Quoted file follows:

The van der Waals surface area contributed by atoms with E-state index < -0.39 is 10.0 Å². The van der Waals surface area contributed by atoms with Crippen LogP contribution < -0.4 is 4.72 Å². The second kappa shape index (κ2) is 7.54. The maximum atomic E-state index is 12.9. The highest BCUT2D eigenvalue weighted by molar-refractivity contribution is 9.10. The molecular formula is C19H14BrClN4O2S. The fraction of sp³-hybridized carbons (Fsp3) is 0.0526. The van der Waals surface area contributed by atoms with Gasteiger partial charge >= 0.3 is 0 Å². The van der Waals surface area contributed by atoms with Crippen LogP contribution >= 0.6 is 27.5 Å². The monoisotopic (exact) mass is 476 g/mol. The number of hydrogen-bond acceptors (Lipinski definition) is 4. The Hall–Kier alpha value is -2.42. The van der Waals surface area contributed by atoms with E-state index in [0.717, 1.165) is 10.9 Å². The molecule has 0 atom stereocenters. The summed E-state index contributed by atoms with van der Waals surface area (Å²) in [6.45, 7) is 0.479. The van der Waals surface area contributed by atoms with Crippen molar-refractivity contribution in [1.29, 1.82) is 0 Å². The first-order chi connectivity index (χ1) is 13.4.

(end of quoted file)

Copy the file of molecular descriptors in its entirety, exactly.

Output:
The van der Waals surface area contributed by atoms with E-state index < -0.39 is 10.0 Å². The van der Waals surface area contributed by atoms with Crippen LogP contribution < -0.4 is 4.72 Å². The second kappa shape index (κ2) is 7.54. The maximum atomic E-state index is 12.9. The highest BCUT2D eigenvalue weighted by molar-refractivity contribution is 9.10. The molecular formula is C19H14BrClN4O2S. The fraction of sp³-hybridized carbons (Fsp3) is 0.0526. The van der Waals surface area contributed by atoms with Gasteiger partial charge >= 0.3 is 0 Å². The van der Waals surface area contributed by atoms with Crippen LogP contribution >= 0.6 is 27.5 Å². The monoisotopic (exact) mass is 476 g/mol. The number of hydrogen-bond acceptors (Lipinski definition) is 4. The Hall–Kier alpha value is -2.42. The van der Waals surface area contributed by atoms with E-state index in [0.717, 1.165) is 10.9 Å². The molecule has 0 atom stereocenters. The summed E-state index contributed by atoms with van der Waals surface area (Å²) in [6.45, 7) is 0.479. The van der Waals surface area contributed by atoms with Crippen molar-refractivity contribution in [1.29, 1.82) is 0 Å². The first-order chi connectivity index (χ1) is 13.4.